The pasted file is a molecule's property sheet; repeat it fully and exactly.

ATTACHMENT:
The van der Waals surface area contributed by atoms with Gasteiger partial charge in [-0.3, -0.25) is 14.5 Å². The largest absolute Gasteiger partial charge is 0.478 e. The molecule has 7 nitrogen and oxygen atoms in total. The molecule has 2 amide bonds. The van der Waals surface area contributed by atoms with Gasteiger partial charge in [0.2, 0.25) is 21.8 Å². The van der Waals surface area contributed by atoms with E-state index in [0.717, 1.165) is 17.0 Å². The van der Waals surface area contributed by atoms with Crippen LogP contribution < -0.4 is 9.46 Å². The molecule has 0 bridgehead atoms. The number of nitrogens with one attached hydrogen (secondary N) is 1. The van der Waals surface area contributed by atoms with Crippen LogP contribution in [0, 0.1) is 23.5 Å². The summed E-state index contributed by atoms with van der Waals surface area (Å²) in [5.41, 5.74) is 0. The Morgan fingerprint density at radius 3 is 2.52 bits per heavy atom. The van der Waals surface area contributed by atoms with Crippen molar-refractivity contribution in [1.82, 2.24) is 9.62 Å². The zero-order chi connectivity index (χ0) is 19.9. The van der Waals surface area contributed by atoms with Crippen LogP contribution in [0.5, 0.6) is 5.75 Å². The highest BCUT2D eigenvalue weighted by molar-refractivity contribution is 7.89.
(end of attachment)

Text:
The van der Waals surface area contributed by atoms with Gasteiger partial charge in [-0.3, -0.25) is 14.5 Å². The largest absolute Gasteiger partial charge is 0.478 e. The molecule has 7 nitrogen and oxygen atoms in total. The molecule has 2 amide bonds. The van der Waals surface area contributed by atoms with Gasteiger partial charge in [0.2, 0.25) is 21.8 Å². The van der Waals surface area contributed by atoms with E-state index in [0.717, 1.165) is 17.0 Å². The van der Waals surface area contributed by atoms with Crippen LogP contribution < -0.4 is 9.46 Å². The molecule has 0 bridgehead atoms. The number of nitrogens with one attached hydrogen (secondary N) is 1. The van der Waals surface area contributed by atoms with Crippen LogP contribution in [0, 0.1) is 23.5 Å². The summed E-state index contributed by atoms with van der Waals surface area (Å²) in [5.41, 5.74) is 0. The Morgan fingerprint density at radius 3 is 2.52 bits per heavy atom. The van der Waals surface area contributed by atoms with Crippen molar-refractivity contribution in [1.82, 2.24) is 9.62 Å². The zero-order chi connectivity index (χ0) is 19.9. The van der Waals surface area contributed by atoms with Crippen LogP contribution in [0.5, 0.6) is 5.75 Å². The highest BCUT2D eigenvalue weighted by molar-refractivity contribution is 7.89.